Risky sex and manly diversions: contours of consent in HIV-transmission and rough horseplay cases
Alghrani, Amel, Bennett, Rebecca and Ost, Suzanne (eds.)
The Criminal Law and Bioethical Conflict: Walking the Tightrope.
Cambridge University Press
(Cambridge Bioethics and Law, 1).
Full text not available from this repository.
Criminal law deems certain conduct unlawful even if the parties involved consented to the risks inherent in such behaviour. Thus violent bodily harm intentionally inflicted remains unlawful notwithstanding it was consensual and its purpose is sexual gratification of one or both parties. This chapter examines the role of consent as it applies as a defence to a charge of recklessly inflicting bodily harm under s.20 of the Offences Against the Person Act 1861. It compares risky activities such as ‘rough horseplay’ that have resulted in serious injury against the reckless transmission of HIV (likewise categorised as grievous bodily harm) by unsafe sexual intercourse, and seeks to address the starkly different judicial attitudes towards claims that such harms are made lawful by the victim’s consent. Why have the courts continued to treat the question of consent very lightly in cases involving dangerous “manly diversions”, whilst adopting a much stricter line in cases of ‘risky sex’ that lead to HIV transmission? It is clear that the courts have treated HIV as a uniquely serious type of harm, and have been influenced by the deeper questions about sexual autonomy and privacy raised by the manner in which HIV is transmitted. This chapter suggests an analysis of this fissure in consent jurisprudence through the ‘public interest’ dimension that has guided the courts on the criminalisation of risky activities. It focuses on the ways in which judges have used legal authority selectively to accentuate the different social and historical dynamics of horseplay and HIV cases respectively.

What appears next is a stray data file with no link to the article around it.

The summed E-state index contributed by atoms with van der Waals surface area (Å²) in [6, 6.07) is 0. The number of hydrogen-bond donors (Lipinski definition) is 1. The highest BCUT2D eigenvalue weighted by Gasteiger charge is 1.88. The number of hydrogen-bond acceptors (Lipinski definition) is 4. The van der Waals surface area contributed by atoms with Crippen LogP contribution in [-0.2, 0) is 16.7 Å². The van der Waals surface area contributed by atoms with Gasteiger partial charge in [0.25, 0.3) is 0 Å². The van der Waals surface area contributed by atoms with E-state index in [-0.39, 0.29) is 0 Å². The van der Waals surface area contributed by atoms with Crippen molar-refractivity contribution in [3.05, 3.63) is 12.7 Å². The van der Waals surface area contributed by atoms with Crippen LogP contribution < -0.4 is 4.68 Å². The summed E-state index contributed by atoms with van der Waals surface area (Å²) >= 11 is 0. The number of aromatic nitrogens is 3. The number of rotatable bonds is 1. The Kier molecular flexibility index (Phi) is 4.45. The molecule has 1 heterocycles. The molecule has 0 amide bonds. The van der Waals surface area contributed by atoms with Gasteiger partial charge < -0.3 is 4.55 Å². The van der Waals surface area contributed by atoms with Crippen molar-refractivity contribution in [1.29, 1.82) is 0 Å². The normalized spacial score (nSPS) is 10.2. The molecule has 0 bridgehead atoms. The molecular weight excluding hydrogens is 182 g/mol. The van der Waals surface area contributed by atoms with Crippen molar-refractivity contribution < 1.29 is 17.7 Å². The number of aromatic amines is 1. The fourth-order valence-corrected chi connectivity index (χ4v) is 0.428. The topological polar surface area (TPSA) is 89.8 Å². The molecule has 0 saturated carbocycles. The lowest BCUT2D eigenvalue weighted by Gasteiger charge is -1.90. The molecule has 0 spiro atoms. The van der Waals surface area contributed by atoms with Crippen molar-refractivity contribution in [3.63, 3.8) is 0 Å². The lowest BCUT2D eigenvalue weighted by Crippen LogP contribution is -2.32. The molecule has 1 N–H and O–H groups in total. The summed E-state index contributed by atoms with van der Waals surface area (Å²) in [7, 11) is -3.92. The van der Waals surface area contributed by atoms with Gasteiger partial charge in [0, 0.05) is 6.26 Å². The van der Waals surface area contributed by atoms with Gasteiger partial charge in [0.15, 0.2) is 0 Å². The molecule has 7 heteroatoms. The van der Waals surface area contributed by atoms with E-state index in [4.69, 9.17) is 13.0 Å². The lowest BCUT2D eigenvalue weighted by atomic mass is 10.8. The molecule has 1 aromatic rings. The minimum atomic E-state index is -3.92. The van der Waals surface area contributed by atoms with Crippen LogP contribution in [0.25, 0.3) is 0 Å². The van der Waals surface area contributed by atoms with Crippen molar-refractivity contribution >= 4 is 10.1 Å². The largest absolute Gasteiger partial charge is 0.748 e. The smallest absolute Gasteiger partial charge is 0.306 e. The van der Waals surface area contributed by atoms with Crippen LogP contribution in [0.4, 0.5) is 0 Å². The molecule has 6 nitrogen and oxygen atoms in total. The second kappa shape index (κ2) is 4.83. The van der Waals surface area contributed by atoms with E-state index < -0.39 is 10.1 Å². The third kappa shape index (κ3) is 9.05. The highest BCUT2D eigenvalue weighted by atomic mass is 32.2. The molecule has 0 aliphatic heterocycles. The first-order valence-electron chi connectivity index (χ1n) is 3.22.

Actions (login required)